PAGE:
• The Governor’s announcement of $400 “Colorado Dividend” checks, essentially reforming the six-tier sales tax portion of the rebate formula, reflected this advocacy. Future efforts to reform the TABOR rebate mechanism should also include an examination of the temporary income tax reduction that occurs in surplus years. When our flat income tax rate is reduced, 24 percent of income tax cuts go to the top 1 percent of Colorado taxpayers. More importantly, however, we must get back to the fundamental conversation about how these dollars are not “surplus” dollars. By 2024, the state will run out of room between its priority expenditures and TABOR’s arbitrary revenue cap. While we support tax relief for low and middle income families, we reject the argument that these dollars, the revenue collected from current tax rates, are not needed to fully fund our schools and all of the other vital public services Coloradans expect from their state.

  • Of course, to fully fund those services, adequate property tax revenue is essential. The future of that revenue came into question as various groups submitted ballot proposals that would severely limit the amount of tax revenue collected by local governments. Here, The Bell Policy Center played an instrumental role in educating the public about these dangerous measures and advancing our own measures to counter their impact. After all parties agreed to withdraw their ballot initiatives, the passage of SB-238 should be viewed as a time out from the debate, but not a resolution. Over the next two years, the bill will temporarily lower property tax rates for residential and commercial properties, reducing revenue across the state by $700 million. The deal also includes broad exemptions for residential and commercial properties. Any future attempt to reform our property tax code must create a smarter system that can distinguish between high value homes, apartment buildings, short term rentals, and other kinds of housing in an effort to create a fairer revenue base for our local communities, and ensure that tax relief is going to Coloradans that need it.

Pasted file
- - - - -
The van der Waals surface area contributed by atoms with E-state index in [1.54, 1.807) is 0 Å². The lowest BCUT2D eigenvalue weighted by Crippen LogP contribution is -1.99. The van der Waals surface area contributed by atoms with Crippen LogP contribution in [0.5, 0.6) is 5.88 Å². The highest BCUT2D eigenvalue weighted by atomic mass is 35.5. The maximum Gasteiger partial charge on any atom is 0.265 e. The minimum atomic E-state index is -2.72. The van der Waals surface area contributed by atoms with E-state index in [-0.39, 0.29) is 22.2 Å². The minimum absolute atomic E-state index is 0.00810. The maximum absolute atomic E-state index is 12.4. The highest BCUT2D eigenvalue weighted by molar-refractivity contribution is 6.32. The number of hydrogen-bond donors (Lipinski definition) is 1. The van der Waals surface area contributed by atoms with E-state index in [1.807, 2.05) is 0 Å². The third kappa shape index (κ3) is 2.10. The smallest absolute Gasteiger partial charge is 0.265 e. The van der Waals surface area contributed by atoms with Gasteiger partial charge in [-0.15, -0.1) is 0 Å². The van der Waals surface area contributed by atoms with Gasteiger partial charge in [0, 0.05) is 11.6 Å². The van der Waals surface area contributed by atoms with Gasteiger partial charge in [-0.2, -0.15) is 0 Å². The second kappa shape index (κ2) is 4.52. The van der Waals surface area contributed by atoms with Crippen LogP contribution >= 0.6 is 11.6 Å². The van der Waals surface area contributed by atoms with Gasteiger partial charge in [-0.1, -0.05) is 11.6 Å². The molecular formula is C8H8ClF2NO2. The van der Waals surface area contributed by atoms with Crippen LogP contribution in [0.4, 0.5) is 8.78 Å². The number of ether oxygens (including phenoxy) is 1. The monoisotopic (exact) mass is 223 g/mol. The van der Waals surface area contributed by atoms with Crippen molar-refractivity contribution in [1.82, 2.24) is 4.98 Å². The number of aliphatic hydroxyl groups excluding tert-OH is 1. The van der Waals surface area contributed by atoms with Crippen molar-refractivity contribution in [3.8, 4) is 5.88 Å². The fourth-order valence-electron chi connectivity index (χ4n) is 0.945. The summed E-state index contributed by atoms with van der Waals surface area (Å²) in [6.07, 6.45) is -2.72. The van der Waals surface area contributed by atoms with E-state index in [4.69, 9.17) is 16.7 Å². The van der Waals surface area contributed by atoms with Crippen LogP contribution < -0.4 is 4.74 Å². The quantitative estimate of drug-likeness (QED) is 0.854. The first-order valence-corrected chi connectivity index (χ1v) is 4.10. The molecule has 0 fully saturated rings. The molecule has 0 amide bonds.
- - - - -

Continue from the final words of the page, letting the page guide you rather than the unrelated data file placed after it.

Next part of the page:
• New ballot title language requirements, passed by last year’s legislature, played a significant role at the title board. Proponents of extremely damaging measures received ballot titles that reflected the funding hit that communities would see. This year, the Bell worked hard to pass SB-222. If approved by voters in this year’s election, any ballot measure changing income tax rates will include a tax table showing how the change impacts various tax brackets. We’re excited to work with a broad coalition of advocates to ensure the measure passes.


Child Care

  • Colorado took significant steps in building a more integrated, equitable, and coordinated early care and education system with legislation to implement the new Department of Early Childhood and universal preschool program; this legislation builds on last session’s work to establish the department as well as on input from parents, caregivers, providers, and advocates around the state. Through SB22-213, the state also invested federal relief funding in several key programs to sustain and strengthen early care and education, including child care sustainability grants, the early educator recruitment and retention scholarship program, the child care facility grant program, and support for home visiting programs and family-strengthening programs.